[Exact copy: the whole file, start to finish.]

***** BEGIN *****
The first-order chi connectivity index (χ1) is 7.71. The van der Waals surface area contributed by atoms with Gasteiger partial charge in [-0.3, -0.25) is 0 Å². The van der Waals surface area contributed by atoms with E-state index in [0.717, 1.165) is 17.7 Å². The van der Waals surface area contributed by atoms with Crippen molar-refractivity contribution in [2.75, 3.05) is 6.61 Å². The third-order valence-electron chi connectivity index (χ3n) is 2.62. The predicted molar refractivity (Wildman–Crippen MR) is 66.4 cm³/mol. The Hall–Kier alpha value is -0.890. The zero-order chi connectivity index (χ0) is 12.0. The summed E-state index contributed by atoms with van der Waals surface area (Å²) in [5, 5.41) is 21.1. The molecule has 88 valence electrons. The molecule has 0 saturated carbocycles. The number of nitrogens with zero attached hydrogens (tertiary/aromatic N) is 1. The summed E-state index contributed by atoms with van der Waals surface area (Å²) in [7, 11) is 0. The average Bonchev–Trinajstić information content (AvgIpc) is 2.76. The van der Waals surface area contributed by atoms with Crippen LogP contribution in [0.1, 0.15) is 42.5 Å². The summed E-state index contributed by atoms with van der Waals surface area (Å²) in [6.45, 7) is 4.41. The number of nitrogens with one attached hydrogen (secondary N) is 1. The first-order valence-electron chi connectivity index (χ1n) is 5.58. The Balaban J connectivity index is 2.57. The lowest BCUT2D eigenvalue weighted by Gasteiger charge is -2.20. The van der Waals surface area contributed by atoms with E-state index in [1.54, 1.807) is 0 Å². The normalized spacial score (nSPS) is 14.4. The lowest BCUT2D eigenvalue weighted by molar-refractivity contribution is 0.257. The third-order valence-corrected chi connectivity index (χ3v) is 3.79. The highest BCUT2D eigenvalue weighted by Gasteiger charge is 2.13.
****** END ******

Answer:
The first-order chi connectivity index (χ1) is 7.71. The van der Waals surface area contributed by atoms with Gasteiger partial charge in [-0.3, -0.25) is 0 Å². The van der Waals surface area contributed by atoms with E-state index in [0.717, 1.165) is 17.7 Å². The van der Waals surface area contributed by atoms with Crippen molar-refractivity contribution in [2.75, 3.05) is 6.61 Å². The third-order valence-electron chi connectivity index (χ3n) is 2.62. The predicted molar refractivity (Wildman–Crippen MR) is 66.4 cm³/mol. The Hall–Kier alpha value is -0.890. The zero-order chi connectivity index (χ0) is 12.0. The summed E-state index contributed by atoms with van der Waals surface area (Å²) in [5, 5.41) is 21.1. The molecule has 88 valence electrons. The molecule has 0 saturated carbocycles. The number of nitrogens with zero attached hydrogens (tertiary/aromatic N) is 1. The summed E-state index contributed by atoms with van der Waals surface area (Å²) in [7, 11) is 0. The average Bonchev–Trinajstić information content (AvgIpc) is 2.76. The van der Waals surface area contributed by atoms with Crippen LogP contribution in [0.1, 0.15) is 42.5 Å². The summed E-state index contributed by atoms with van der Waals surface area (Å²) in [6.45, 7) is 4.41. The number of nitrogens with one attached hydrogen (secondary N) is 1. The first-order valence-electron chi connectivity index (χ1n) is 5.58. The Balaban J connectivity index is 2.57. The lowest BCUT2D eigenvalue weighted by Gasteiger charge is -2.20. The van der Waals surface area contributed by atoms with E-state index in [1.54, 1.807) is 0 Å². The normalized spacial score (nSPS) is 14.4. The lowest BCUT2D eigenvalue weighted by molar-refractivity contribution is 0.257. The third-order valence-corrected chi connectivity index (χ3v) is 3.79. The highest BCUT2D eigenvalue weighted by Gasteiger charge is 2.13.